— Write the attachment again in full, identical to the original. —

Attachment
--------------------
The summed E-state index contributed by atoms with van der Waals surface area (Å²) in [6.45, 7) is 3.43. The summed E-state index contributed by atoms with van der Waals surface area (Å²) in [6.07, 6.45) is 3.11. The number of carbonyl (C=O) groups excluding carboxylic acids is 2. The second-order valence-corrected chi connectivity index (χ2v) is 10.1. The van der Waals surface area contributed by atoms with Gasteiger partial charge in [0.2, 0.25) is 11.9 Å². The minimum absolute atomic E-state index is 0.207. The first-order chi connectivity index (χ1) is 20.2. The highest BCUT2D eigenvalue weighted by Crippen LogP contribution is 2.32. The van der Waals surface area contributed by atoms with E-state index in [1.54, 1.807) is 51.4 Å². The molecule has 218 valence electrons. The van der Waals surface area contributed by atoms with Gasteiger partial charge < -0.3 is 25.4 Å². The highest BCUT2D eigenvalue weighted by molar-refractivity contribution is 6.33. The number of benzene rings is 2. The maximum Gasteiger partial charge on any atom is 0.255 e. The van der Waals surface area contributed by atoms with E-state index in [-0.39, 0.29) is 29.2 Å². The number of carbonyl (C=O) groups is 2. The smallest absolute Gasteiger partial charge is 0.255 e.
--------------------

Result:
The summed E-state index contributed by atoms with van der Waals surface area (Å²) in [6.45, 7) is 3.43. The summed E-state index contributed by atoms with van der Waals surface area (Å²) in [6.07, 6.45) is 3.11. The number of carbonyl (C=O) groups excluding carboxylic acids is 2. The second-order valence-corrected chi connectivity index (χ2v) is 10.1. The van der Waals surface area contributed by atoms with Gasteiger partial charge in [0.2, 0.25) is 11.9 Å². The minimum absolute atomic E-state index is 0.207. The first-order chi connectivity index (χ1) is 20.2. The highest BCUT2D eigenvalue weighted by Crippen LogP contribution is 2.32. The van der Waals surface area contributed by atoms with E-state index in [1.54, 1.807) is 51.4 Å². The molecule has 218 valence electrons. The van der Waals surface area contributed by atoms with Gasteiger partial charge < -0.3 is 25.4 Å². The highest BCUT2D eigenvalue weighted by molar-refractivity contribution is 6.33. The number of benzene rings is 2. The maximum Gasteiger partial charge on any atom is 0.255 e. The van der Waals surface area contributed by atoms with E-state index in [-0.39, 0.29) is 29.2 Å². The number of carbonyl (C=O) groups is 2. The smallest absolute Gasteiger partial charge is 0.255 e.